The next contribution, "Inclusivity and Distinctions," is by Surekha Nelavala, who received her doctorate from Drew University. Nelevala, identifies as an Indian Dalit and holds that future feminist scriptural work "must keep people and justice at the center." In discussing the status of Dalit women, she uses the combination of milk and water an a metaphor for the type of uniting in which one element loses its identity, and the metaphor of a salad to represent the way combining can retain identity and be inclusive. She discusses how a feminist interpretation of the Bible might be helpful to (originally Hindu) Dalit women because it could provide "a forum for the issues of Dalit women to be discussed by hearing the stories of Dalit women."
In "The Future of Feminist Scripture Studies," the last essay in this section, Shelley Matthews, an ordained Methodist minister and associate professor of religion at Furman University in South Carolina, writes from the view of a "teacher of undergraduates in...a region where a fiercely kyriarchal reading of biblical texts holds sway." Like Fiorenza, she uses the term "wo/men," with, I assume, the same intent, in her several recommendations for ground rules for future feminist Scripture studies. Matthews would include some texts not presently included in the Christian Bible, such as the Gospel of Mary and the Acts of Thecla. She notes, however that these writings have kyriocentric viewpoints. She writes that
While forward progress is possible, it is not inevitable. What is inevitable, at least in the place where I stand, is kyriarchal resistance to feminist work.From her observations, she feels that the most difficult "roadblock" to remove may be the doctrine of wifely submission.
Part III of this book, begins with Traci C. West's "What Does Antiracist Feminist Christian Social Ethics Look Like?" One of the first black women to be ordained in the United Methodist Church and now a church elder and professor of ethics and African American studies at Drew University Theological School, West speaks to both feminist and womanist ethics. One of her focuses is encouraging a more adequate response to violence against women of color of all sexual orientations and gender identities. She also encourages a wider base for womanist and feminist Christian ethics, which, she writes, "must now find a mode of articlulation that allows for the possibility of consultations with Hindu, Sikh, or Muslim women. . . ." She advocates liberating social ethics, taking into account both "universal" aspects, such as crossing cultural boundaries, and "particular" aspects such as "the intimate violence against impoverished U.S. immigrant women," and "incidents . . . perpetrated in foreign nations by male U.S. military and civilian contractor personnel against local women." She hopes that Christian ethicists will recognize the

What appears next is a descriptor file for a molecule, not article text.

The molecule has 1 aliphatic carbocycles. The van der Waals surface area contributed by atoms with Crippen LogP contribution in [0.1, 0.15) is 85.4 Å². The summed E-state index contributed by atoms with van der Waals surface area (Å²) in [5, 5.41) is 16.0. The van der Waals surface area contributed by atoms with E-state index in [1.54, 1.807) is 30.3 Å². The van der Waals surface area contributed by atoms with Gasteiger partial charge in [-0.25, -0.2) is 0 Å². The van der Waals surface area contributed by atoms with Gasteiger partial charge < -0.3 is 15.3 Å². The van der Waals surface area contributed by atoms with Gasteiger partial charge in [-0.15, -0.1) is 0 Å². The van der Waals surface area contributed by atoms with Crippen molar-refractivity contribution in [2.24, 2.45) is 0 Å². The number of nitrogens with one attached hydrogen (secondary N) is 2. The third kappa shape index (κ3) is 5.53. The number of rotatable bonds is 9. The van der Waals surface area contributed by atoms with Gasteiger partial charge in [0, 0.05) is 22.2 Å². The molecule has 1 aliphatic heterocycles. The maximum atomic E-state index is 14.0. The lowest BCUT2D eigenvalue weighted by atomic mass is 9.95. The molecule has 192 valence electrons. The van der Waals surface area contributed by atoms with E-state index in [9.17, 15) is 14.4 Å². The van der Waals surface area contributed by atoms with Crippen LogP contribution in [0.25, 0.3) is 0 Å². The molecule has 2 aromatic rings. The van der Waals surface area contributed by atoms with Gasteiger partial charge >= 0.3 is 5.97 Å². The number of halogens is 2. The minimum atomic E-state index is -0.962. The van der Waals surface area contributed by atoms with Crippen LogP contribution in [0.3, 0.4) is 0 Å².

long, troubling history of global struggles where Christian culture supremacy has been wielded as a strategic weapon. This history includes claiming Hebrew Scriptures as the Old Testament of Christianity and a Jewish man as God, while committing genocide against Jews, Muslims, and indigenous peoples all over the globe in the name of the Christian man-God.West includes bisexuality and transgender identity among the issues with which feminist Christians should be concerned in expanding "previous feminist assumptions about the immutable, singular nature of women's gender identities and sexual orientations."
"Trans-forming Feminist Christianity" by Virginia Ramey Mollenkott neatly follows. Mollenkoff, a retired university professor of Milton and 17th century poetry, begins her essay by quoting from one of my favorite poems by 19th century poet Gerard Manley Hopkins, "Pied Beauty." She writes that Hopkins, a Jesuit priest, was "a closeted gay man," and probably also transgender (by current understanding) because he disliked being called by his middle name. She says "Pied Beauty" acknowledges
that in all our uniqueness we are embodiments of a Creator who likes diversity so much that She created all sorts of spotted, freckled, in-between, counter-expectation, original, unusual and strange landscapes and creatures.Raised a Protestant fundamentalist, Mollenkott now considers herself a left-wing or progressive evangelical, identifies as transgender and includes a discussion of Hermaphroditus, offspring of Hermes and Aphrodite. She writes:
Our society desperately needs healing from its illusion that there are only two "opposite" sexes, male and female. . . .humankind exists on an ever-changing continuum, with varying degrees of masculinity and femininity, maleness and femaleness. . . . I hope that trans-formed feminist Christianity will support everyone's right to wholeness . . . .and proposes ways this might be done, including an end to banning "nongenetic women," such as transwomen and some intersexuals from women's events, and ceasing to withdraw support "from lesbians as they decide whether to transition into transmen." She gives examples showing that "both the Hebrew and Christian Scriptures are far more LGBTQ-friendly than anyone had heretofore imagined," and a discusses other well known historical persons who were likely/possibly LGBTQ.
Seeking Justice and Healing" by Marie M. Fortune introduces "Violence against Women as an Agenda for Feminist Christianity." Fortune, ordained in the United Church of Christ, is founder of the FaithTrust Institute which addresses sexual and domestic violence and is author of several books on the subject. Her essay beings in the 1970s when women began to come forward to tell about domestic violence but were ignored by many male theologians and pastors. When she was a young pastor she realized it was unacceptable